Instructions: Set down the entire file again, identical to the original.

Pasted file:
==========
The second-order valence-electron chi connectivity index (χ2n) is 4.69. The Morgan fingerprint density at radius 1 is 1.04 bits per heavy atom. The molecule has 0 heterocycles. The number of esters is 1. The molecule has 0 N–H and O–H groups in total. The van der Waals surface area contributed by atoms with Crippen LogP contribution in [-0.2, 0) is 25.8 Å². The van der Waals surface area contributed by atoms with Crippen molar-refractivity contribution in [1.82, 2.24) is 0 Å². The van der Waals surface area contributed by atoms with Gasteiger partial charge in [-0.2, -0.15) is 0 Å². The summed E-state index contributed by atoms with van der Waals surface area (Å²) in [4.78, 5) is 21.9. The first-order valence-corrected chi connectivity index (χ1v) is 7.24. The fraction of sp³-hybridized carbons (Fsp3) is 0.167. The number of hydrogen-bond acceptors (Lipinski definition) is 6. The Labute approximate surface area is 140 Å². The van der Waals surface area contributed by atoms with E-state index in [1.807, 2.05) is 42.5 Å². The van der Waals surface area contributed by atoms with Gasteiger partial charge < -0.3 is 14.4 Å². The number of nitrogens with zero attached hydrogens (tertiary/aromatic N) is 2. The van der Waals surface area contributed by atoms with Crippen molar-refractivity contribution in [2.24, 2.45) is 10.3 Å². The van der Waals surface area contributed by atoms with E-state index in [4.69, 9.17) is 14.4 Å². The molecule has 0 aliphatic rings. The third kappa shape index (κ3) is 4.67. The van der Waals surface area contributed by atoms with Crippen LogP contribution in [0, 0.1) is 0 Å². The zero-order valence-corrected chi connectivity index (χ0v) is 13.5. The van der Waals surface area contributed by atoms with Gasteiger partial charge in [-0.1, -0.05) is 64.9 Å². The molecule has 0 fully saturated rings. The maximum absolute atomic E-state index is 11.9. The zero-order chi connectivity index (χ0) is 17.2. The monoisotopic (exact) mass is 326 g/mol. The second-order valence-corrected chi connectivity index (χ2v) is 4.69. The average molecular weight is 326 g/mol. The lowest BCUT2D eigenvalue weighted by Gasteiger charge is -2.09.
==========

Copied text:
The second-order valence-electron chi connectivity index (χ2n) is 4.69. The Morgan fingerprint density at radius 1 is 1.04 bits per heavy atom. The molecule has 0 heterocycles. The number of esters is 1. The molecule has 0 N–H and O–H groups in total. The van der Waals surface area contributed by atoms with Crippen LogP contribution in [-0.2, 0) is 25.8 Å². The van der Waals surface area contributed by atoms with Crippen molar-refractivity contribution in [1.82, 2.24) is 0 Å². The van der Waals surface area contributed by atoms with Gasteiger partial charge in [-0.2, -0.15) is 0 Å². The summed E-state index contributed by atoms with van der Waals surface area (Å²) in [4.78, 5) is 21.9. The first-order valence-corrected chi connectivity index (χ1v) is 7.24. The fraction of sp³-hybridized carbons (Fsp3) is 0.167. The number of hydrogen-bond acceptors (Lipinski definition) is 6. The Labute approximate surface area is 140 Å². The van der Waals surface area contributed by atoms with E-state index in [1.807, 2.05) is 42.5 Å². The van der Waals surface area contributed by atoms with Gasteiger partial charge < -0.3 is 14.4 Å². The number of nitrogens with zero attached hydrogens (tertiary/aromatic N) is 2. The van der Waals surface area contributed by atoms with Crippen molar-refractivity contribution in [2.24, 2.45) is 10.3 Å². The van der Waals surface area contributed by atoms with E-state index in [4.69, 9.17) is 14.4 Å². The molecule has 0 aliphatic rings. The third kappa shape index (κ3) is 4.67. The van der Waals surface area contributed by atoms with Crippen LogP contribution in [0, 0.1) is 0 Å². The zero-order valence-corrected chi connectivity index (χ0v) is 13.5. The van der Waals surface area contributed by atoms with Gasteiger partial charge in [-0.1, -0.05) is 64.9 Å². The molecule has 0 fully saturated rings. The maximum absolute atomic E-state index is 11.9. The zero-order chi connectivity index (χ0) is 17.2. The monoisotopic (exact) mass is 326 g/mol. The second-order valence-corrected chi connectivity index (χ2v) is 4.69. The average molecular weight is 326 g/mol. The lowest BCUT2D eigenvalue weighted by Gasteiger charge is -2.09.